The agony of the aguna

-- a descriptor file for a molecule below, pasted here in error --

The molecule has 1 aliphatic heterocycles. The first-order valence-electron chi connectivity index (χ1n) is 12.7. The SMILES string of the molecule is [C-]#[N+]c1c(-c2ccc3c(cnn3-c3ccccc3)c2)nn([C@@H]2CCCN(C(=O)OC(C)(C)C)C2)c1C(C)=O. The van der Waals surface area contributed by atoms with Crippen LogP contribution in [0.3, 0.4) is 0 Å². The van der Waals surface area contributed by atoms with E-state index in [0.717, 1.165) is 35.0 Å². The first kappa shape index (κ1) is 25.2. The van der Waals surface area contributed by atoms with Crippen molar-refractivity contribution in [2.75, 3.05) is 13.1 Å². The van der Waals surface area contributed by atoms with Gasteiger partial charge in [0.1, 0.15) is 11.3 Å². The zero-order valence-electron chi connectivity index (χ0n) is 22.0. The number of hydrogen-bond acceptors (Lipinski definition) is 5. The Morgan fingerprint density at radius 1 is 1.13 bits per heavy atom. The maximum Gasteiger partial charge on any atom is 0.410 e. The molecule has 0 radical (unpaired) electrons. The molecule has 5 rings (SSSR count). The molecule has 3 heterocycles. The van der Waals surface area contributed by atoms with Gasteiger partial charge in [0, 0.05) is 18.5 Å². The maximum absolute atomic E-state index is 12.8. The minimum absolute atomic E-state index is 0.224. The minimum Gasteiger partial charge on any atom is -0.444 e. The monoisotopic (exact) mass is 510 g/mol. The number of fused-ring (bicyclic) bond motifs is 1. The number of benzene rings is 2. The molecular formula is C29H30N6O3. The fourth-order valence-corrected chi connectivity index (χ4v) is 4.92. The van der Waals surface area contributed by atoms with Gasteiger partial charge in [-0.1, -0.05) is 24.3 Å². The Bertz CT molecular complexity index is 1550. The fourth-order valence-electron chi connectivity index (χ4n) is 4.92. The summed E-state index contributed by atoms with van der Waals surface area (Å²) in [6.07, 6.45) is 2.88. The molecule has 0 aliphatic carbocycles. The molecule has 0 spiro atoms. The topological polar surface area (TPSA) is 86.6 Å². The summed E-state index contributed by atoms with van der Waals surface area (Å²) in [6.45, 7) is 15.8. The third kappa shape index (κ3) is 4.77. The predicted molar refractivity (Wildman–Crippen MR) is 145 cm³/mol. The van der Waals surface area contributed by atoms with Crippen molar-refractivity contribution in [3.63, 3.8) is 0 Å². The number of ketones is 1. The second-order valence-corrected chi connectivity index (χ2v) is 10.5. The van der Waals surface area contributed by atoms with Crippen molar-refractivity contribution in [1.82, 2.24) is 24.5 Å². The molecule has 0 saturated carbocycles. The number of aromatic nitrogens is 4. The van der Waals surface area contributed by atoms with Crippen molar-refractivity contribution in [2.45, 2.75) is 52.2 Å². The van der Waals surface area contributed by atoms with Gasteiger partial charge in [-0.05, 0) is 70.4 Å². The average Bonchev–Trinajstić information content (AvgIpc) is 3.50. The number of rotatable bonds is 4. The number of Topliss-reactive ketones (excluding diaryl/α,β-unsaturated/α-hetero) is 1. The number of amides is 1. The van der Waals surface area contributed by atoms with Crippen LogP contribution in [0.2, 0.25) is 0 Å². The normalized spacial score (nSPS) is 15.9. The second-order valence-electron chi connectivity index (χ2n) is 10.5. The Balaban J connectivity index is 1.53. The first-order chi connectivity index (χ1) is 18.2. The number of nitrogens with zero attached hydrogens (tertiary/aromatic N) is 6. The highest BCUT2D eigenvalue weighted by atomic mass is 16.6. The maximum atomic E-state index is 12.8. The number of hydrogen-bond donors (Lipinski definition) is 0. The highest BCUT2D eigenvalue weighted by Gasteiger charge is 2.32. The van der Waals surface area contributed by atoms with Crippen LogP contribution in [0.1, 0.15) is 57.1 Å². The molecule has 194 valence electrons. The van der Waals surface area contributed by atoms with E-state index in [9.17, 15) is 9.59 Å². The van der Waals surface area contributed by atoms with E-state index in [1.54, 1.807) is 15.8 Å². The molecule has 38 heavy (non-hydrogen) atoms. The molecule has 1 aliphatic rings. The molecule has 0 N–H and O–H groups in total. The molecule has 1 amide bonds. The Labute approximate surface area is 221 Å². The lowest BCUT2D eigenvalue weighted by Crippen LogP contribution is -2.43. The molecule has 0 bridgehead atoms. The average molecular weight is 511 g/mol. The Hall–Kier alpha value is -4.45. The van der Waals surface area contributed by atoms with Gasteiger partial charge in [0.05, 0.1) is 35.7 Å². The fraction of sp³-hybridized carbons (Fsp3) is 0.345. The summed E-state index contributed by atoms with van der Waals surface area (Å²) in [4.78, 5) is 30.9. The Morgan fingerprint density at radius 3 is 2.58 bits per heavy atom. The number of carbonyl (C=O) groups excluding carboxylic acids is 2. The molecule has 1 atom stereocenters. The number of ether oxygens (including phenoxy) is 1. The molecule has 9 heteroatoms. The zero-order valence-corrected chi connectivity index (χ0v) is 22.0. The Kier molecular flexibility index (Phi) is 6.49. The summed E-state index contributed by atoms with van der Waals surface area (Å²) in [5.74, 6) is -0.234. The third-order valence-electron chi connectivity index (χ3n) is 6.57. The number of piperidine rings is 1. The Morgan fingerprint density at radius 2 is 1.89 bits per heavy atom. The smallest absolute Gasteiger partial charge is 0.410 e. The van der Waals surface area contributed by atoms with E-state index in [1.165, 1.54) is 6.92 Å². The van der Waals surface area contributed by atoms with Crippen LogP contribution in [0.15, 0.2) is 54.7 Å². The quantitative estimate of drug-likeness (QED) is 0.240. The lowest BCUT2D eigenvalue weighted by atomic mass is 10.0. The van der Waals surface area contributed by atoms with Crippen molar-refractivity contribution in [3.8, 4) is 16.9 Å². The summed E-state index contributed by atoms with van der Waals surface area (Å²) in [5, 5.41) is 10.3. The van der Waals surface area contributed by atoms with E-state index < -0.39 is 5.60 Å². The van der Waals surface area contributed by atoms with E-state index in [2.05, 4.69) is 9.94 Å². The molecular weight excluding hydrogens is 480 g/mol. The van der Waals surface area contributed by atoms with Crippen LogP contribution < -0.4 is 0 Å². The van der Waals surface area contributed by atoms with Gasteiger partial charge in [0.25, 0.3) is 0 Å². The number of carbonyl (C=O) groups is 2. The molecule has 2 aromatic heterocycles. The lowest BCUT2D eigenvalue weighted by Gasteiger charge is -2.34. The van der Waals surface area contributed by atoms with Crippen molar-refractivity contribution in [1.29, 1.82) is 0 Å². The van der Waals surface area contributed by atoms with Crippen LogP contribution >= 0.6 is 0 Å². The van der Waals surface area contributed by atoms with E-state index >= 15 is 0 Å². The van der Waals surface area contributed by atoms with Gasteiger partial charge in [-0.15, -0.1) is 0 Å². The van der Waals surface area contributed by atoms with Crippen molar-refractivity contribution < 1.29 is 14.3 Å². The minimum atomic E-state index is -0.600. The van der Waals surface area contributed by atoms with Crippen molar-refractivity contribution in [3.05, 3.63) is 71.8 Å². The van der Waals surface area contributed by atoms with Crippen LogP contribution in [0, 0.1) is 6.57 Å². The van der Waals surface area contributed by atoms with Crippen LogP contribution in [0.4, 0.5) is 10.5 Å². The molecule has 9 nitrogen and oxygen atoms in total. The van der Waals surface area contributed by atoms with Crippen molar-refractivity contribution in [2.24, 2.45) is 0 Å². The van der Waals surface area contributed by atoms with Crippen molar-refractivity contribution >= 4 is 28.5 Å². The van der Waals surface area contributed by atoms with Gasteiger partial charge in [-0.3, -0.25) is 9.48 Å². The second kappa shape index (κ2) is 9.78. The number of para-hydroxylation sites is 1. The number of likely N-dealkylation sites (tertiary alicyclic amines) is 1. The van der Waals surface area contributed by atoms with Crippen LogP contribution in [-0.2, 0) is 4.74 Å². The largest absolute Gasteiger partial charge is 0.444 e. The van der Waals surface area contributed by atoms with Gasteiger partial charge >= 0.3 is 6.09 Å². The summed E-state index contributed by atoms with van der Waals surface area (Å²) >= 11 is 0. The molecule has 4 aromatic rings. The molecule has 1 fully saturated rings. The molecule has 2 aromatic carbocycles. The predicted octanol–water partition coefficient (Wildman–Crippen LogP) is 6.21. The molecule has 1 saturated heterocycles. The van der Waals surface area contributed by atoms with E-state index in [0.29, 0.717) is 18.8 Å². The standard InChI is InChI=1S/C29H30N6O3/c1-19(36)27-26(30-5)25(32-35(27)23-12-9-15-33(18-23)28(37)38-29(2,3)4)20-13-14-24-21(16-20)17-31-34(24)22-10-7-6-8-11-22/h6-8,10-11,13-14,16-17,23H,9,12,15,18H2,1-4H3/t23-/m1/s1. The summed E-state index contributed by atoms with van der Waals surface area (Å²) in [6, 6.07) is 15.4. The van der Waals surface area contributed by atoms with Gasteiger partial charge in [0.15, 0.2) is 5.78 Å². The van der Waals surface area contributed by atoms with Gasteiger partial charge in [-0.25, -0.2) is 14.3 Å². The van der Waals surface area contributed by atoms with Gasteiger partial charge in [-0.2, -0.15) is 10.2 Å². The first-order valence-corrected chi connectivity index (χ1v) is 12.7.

At a benefit concert Sunday night at the Jerusalem Theater, produced by RNY Hakafot, the voice of Mavoi Satum was heard in several forms. David D'or, Etti Ankri and the Black Hebrews of Dimona headlined an evening dedicated to furthering the cause of this nonprofit organization. Mavoi Satum (Dead End) provides legal and emotional support to women who are agunot or mesuravot get. It also strives to resolve the issue of agunot on a national level. An aguna is a woman whose husband has disappeared without granting her a get, or Jewish divorce. A mesurevet get is a woman whose husband refuses to give her a get. In both cases, the woman is legally unable to remarry and, according to Halacha, cannot have any more children. If she does, they will be considered mamzerim (born out of wedlock) for 10 generations. "The modern-day aguna is a mesurevet get," says Judith Djemal, co-chair of the organization. And, she asserts, the situation "is destroying families." According to Mavoi Satum, the main stumbling block is the Rabbinic Court, which for a variety of reasons - some clear, some incomprehensible - lets the situation drag on for years. During that time, as the woman makes appeal after appeal to be granted a get, the husband is free to have relationships and in some cases even remarry, while the woman remains powerless to get on with her life. Mavoi Satum, whose motto is "Opening the dead end for the aguna," attempts to provide such women with the support and initiative to move forward. To that end, Sunday's concert was one way to raise funds for and awareness about the cause. As the audience filed in to the Henry Crown Auditorium, they were handed brochures and information sheets about the organization's programs and services, as well as several personal aguna stories. The services include initial consultation; legal representation; social support and therapy; a public speaking course; the services of a private detective; a trained volunteer support person for each client; and education and empowerment courses. To open the evening, a young woman named Ariella took the stage and recounted her experience as an aguna. In a powerful, unwavering voice the 27-year-old mother of two told the capacity crowd how for three years she has been struggling to obtain a get from her abusive, adulterous husband. Empowered by Mavoi Satum and a graduate of its Speak-Up course, which teaches women how to find their voice and express themselves, Ariella plans to initiate a hotline in the South. Through the efforts of Mavoi Satum, says Djemal, Ariella will receive a hiyuv get, whereby the husband is forced to grant a divorce. The next voice to be heard at the concert was that of another aguna, Geula, who rendered a compelling song she had written about her plight. Following her were the Black Hebrews, represented by a threesome of two men and a woman who got the audience clapping along to their powerful, upbeat performance. Then the lovely, lilting Ankri entertained the audience with her mellow voice and heartfelt music. At one point she got everyone to sing along to a pulsating song which had what sounded like Brazilian/Portuguese or African lyrics. She then introduced D'or, who energetically took the stage. He delivered half a dozen songs, alternating between his countertenor voice and his trademark falsetto. Then the two sang several duets, with the Black Hebrews trio singing back-up, eliciting thunderous applause. In one of their encores, Ankri and the trio sang a Hebrew song into which they interjected several appropriate refrains of "No woman, no cry." The band, consisting of some of D'or's and Ankri's musicians, was excellent. And when violinist Sanya Kroiter played an electrifying solo medley of Yiddish and Israeli tunes, he virtually brought the house down. After the concert, when asked what the language of that pulsating song was, Ankri confided, "It was gibberish." But gibberish notwithstanding, the message of the evening rang loud and clear: Laws need to be changed so that agunot will no longer be sentenced to a life of futility and frustration. As Djemal puts it, "Our aim is to go out of business so that we can attend to other issues."